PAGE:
Ok, since you've asked and it doesn't fit into a comment, there you go. I'll do it on a circle since it's slightly easier to explain and I'll leave it to you to complete it in the case of an interval. let's say you have a circle of length $1$. you take 'steps' along the circle of an irrational length, let's say counter-clockwise. you'll never hit the same spot twice so for any fixed $\epsilon > 0$ you'll eventually find two 'steps' $a_n$ and $a_m$ such that $0 < |a_n - a_m| < \epsilon$. the distance from $a_n$ to $a_m$ is the same as between $a_{n-m}$ and $a_0 = 0$ and so on. therefore if you let $k:= n-m$ and you only consider each $k$-th step you'll be going around the circle travelling a distance smaller than $\epsilon$ hence if you divide your circle into arcs of equal lengths greater than $\epsilon$ (but just slightly, say smaller than $2 \epsilon$) you'll have to land in each one of those in order to make your way all around the circle (because your steps are to small to jump over them). Every point of the circle is in at least one of those intervals which means that for each point of the circle you can find a number $a_j$ in your sequence that is closer than $2 \epsilon$ to it. Now conclude taking smaller and smaller $\epsilon$'s.

edit: oh, just note that I'm taking the distance along the circle, not the euclidean one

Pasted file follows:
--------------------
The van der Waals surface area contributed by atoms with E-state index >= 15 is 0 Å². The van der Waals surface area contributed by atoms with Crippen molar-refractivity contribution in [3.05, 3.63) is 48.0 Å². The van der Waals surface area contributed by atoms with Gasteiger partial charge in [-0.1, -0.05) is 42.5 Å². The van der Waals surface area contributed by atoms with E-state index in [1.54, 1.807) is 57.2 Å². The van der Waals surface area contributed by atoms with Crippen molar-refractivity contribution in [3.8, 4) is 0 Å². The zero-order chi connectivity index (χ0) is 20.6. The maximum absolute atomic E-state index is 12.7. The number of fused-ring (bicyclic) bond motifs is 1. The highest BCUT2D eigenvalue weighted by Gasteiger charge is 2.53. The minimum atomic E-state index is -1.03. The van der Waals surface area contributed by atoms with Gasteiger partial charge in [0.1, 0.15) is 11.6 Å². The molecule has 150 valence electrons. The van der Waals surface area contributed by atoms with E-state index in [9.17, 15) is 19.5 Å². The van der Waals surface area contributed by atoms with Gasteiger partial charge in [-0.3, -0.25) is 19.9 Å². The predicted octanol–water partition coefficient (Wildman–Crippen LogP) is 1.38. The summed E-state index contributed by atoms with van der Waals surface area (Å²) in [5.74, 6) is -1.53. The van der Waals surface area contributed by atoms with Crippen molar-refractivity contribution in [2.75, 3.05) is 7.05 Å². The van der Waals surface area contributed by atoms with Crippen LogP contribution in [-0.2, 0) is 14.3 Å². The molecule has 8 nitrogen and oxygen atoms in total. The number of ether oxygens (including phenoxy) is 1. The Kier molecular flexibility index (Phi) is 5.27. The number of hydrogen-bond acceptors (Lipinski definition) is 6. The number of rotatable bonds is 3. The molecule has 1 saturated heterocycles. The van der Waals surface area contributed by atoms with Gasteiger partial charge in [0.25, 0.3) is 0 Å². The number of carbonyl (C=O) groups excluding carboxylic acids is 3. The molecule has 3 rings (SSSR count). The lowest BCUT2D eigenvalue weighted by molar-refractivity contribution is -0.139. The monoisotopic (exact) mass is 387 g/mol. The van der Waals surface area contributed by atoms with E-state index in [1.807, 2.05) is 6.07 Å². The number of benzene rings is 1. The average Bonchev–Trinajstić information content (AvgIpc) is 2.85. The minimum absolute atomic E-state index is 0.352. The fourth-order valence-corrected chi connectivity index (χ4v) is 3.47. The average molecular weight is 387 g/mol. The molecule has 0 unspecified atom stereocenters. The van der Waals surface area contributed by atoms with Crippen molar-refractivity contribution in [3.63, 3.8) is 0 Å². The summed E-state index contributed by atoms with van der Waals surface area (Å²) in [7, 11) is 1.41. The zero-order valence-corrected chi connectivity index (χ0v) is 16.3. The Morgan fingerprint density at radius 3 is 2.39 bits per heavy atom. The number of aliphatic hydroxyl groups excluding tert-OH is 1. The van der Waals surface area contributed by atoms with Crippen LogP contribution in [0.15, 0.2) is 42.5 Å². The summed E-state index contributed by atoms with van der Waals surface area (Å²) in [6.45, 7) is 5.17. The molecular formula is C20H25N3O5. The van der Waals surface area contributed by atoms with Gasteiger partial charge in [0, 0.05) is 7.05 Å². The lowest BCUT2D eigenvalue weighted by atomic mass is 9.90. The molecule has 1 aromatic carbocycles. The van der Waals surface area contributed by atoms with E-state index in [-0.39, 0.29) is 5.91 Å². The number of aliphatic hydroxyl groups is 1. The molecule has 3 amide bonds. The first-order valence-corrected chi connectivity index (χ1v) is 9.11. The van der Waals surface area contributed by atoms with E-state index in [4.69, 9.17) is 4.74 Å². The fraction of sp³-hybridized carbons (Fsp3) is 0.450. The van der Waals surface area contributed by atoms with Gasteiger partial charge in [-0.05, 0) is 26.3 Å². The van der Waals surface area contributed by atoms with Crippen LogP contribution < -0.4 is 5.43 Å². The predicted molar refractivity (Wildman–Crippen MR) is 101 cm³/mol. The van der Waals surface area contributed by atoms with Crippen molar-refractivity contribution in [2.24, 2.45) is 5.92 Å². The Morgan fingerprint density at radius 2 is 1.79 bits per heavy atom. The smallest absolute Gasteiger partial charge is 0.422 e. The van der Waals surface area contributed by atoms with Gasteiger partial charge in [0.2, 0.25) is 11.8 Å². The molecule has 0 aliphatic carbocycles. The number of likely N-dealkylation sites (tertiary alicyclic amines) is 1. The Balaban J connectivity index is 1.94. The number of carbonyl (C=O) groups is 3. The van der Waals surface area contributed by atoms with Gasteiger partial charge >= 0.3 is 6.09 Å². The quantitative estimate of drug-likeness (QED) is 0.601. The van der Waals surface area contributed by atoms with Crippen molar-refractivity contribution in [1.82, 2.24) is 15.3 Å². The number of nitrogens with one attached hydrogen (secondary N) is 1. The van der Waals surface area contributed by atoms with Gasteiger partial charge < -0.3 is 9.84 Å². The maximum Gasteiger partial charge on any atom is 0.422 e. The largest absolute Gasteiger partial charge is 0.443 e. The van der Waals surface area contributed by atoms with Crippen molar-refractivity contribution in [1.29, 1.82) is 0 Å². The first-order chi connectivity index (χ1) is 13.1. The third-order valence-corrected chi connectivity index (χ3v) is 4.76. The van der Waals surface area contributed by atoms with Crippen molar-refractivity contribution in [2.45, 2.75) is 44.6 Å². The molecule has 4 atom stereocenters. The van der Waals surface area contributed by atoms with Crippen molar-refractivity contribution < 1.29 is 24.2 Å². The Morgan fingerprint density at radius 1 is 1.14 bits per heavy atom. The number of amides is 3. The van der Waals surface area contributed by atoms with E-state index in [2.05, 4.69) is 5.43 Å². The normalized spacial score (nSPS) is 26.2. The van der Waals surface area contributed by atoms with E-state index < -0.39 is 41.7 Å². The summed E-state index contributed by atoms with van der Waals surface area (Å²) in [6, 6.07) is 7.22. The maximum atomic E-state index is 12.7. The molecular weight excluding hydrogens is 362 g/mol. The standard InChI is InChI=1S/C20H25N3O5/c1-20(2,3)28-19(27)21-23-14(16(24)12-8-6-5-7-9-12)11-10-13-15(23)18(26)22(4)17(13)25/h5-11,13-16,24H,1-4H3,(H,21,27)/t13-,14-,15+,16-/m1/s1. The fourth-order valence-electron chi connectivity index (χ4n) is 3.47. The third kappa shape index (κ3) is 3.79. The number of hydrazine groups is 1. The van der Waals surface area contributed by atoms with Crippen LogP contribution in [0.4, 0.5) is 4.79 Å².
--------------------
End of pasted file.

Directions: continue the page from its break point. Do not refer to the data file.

• Why the distance beetwen $a_{n-m}$ and $a_0$ is the same as $a_n$ and $a_m$? – YTS Jun 23 '14 at 19:00
• because the number of steps separating these points is the same and it doesn't matter if I start from $a_n$ or $0$. you can just rotate the circle so that $a_n$ lands on $0$. (oh, and $0$ means $0$ in the circle, so $1$ in $\mathbb{R}^2$, it's just a way of speaking) – mm-aops Jun 23 '14 at 19:05

Note that your set $X$ pretty much takes the decimal values of your irrational number $x$ multplied by $n\in \mathbb{N}$.

Take x=0.01234567890001020304050607080910....

x is such that the first ten digits after the decimal specify the first possible digit of [0,1), the successive $2\times 10 \times 10$ digits would specify any first 2 possible digits of [0,1), the successive $3\times 10 \times 10 \times 10$ would specify any first 3 possible digits of [0,1).

Now taking the x that I proposed, one can attain any value of $r\in [0,1)$ up to the $i$th digit by multiplying x according to some value $10^k\in \mathbb{N}$ (where $k\in \mathbb{N}$).